Yesterday I picked up this terrific little book called Make the Bread, Buy the Butter. In snappy, no-nonsense prose Jennifer Reese (author) makes the compelling case that economy should trump romance when it comes to the “homemade” life.
Like a lot of us, her journey began with loss of income. After being laid off she chose to “economize by doing for herself what she had previously paid for.” Her book is filled with insights and anecdotes about her family, kitchen & garden, but what I love most about it (and what makes it unique in the realm of DIY home making books) is her collection of experiments and data. She does what I have never been successful at – breaking down homemade food production into dollars and cents – then offering her opinion as to whether is is cost-effective to either Make It or Buy It.
The author dishes on cheese making, killing chickens, keeping bees, making peanut butter and curing meat. She also shares recipes for making oreo cookies, glazed donuts and marshmallows. How refreshing! Absent from Ms. Reese’s story is the romantic hipster-ism of many current urban homesteading manuals. Also absent is any hard commitment to organics, food politics or “prepper” self-reliance. This is her story, her family’s shopping list, and her research into the monetary cost of homemade foods. I may not agree with every opinion she shares, but I certainly appreciate the spirit and frankness of her insights.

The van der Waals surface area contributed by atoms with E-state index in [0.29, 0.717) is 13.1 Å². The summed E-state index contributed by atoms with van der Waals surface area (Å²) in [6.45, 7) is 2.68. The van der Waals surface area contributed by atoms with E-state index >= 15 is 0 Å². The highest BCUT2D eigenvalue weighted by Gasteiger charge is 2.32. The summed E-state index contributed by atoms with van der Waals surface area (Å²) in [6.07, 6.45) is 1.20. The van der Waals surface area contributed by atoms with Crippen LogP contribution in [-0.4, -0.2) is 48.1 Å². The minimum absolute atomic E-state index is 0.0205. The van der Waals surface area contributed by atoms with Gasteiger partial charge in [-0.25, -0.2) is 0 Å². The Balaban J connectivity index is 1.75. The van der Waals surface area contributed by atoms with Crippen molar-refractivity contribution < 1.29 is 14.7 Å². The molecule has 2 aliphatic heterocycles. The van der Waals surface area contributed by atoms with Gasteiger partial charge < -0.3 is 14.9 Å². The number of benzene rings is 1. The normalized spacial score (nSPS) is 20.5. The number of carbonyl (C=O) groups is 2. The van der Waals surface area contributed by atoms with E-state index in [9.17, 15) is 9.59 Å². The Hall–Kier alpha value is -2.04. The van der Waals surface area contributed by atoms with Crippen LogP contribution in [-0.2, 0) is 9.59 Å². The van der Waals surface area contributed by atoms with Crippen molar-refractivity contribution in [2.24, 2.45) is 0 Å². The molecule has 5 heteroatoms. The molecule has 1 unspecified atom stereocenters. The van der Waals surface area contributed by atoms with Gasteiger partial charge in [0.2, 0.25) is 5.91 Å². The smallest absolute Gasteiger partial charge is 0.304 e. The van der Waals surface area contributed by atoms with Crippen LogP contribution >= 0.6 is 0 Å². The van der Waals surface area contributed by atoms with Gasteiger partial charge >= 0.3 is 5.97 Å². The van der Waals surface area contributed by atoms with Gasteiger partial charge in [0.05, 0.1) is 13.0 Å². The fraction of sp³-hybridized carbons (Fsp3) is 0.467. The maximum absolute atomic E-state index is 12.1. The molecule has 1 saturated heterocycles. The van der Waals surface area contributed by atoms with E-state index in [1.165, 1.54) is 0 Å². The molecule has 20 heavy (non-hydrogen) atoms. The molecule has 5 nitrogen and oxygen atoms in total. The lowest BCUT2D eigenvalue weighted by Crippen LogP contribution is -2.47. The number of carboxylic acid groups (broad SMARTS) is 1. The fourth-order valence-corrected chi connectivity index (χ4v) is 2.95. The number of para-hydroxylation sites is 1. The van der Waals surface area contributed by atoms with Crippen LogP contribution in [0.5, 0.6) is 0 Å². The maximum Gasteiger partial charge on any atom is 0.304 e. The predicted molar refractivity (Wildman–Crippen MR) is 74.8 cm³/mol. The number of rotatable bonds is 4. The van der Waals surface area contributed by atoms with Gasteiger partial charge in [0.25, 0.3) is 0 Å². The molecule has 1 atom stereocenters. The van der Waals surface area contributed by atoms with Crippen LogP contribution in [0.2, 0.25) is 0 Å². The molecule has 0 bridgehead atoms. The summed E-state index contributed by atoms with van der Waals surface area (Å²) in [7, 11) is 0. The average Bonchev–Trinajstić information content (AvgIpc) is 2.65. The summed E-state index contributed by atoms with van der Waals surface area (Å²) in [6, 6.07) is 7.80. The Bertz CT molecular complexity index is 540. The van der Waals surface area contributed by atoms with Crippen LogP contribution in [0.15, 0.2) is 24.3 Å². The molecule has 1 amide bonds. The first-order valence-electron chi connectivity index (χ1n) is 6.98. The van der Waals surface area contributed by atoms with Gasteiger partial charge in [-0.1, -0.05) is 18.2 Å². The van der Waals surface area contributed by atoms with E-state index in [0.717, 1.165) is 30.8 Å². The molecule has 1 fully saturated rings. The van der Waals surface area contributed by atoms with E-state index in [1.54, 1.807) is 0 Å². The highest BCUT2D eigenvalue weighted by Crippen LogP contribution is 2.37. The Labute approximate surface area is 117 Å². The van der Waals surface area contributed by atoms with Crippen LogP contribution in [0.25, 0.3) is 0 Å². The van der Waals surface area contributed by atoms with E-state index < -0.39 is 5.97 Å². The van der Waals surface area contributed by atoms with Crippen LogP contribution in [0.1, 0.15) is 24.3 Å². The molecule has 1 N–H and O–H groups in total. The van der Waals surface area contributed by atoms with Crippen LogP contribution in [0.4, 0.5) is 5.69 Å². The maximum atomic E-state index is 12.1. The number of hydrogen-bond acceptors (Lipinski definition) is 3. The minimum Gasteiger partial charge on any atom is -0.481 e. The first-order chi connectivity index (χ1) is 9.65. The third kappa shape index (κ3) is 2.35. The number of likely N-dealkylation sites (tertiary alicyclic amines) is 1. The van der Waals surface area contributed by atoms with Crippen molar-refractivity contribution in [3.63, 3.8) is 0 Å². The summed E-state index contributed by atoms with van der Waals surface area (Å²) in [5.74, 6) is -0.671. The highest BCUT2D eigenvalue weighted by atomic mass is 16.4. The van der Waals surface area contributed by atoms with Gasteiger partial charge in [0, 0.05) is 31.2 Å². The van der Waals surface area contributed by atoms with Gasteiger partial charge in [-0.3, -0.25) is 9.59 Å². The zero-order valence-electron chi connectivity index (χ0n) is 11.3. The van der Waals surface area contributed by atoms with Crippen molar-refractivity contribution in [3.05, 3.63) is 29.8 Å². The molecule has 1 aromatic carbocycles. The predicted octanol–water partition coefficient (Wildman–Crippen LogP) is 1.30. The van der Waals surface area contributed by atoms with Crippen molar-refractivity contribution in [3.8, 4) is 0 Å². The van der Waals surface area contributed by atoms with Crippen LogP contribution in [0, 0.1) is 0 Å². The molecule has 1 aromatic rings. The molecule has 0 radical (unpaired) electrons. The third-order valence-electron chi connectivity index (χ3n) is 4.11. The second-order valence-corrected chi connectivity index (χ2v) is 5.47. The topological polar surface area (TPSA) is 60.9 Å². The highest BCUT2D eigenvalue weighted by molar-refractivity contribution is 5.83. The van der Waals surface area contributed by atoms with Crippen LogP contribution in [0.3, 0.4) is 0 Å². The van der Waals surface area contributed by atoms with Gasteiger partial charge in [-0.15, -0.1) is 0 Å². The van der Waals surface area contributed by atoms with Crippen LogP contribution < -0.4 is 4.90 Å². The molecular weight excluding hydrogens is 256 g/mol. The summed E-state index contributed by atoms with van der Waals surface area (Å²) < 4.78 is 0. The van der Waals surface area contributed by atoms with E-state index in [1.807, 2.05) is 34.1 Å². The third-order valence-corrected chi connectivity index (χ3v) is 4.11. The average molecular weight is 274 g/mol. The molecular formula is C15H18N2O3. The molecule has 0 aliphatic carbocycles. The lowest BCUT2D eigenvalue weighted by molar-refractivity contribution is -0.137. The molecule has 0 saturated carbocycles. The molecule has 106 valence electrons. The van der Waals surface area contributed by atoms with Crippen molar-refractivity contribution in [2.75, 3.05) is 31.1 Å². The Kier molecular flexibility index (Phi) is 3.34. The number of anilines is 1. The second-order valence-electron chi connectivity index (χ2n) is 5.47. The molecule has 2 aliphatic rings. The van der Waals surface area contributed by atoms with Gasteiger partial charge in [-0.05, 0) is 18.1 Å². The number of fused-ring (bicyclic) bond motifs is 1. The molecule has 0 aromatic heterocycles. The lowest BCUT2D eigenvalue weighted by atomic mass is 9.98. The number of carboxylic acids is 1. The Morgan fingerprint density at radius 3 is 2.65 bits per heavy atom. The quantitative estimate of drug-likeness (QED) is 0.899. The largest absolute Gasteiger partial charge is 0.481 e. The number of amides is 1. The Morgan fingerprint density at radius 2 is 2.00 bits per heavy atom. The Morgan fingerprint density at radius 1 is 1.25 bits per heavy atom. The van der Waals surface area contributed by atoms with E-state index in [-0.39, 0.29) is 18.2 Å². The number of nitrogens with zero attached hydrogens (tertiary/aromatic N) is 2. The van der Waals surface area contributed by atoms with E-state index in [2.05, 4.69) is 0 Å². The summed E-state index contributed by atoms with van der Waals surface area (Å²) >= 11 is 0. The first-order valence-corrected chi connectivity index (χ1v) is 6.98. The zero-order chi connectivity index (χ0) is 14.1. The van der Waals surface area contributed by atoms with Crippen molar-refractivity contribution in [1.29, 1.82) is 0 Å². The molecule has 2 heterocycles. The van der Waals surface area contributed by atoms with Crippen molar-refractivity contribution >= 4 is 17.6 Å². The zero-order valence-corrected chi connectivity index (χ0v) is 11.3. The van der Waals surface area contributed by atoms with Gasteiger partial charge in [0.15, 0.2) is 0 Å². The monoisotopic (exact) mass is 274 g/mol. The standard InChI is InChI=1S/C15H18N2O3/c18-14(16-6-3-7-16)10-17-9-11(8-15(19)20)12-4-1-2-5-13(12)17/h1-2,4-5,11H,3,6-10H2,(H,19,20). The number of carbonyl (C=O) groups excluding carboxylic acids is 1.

As I stare at the cauliflower waiting to be pickled on my butcher block table, the jar waiting for another batch of homemade peanut butter to fill it, the dregs of bread-butts reminding me it’s time for baking again… none of these things compel me to forgo the work it takes to make these things at home. But I am certainly rethinking the goats-for-milk plan and am grateful that making butter isn’t currently on my to-do list.
That’s it for now. Thanks for stopping by!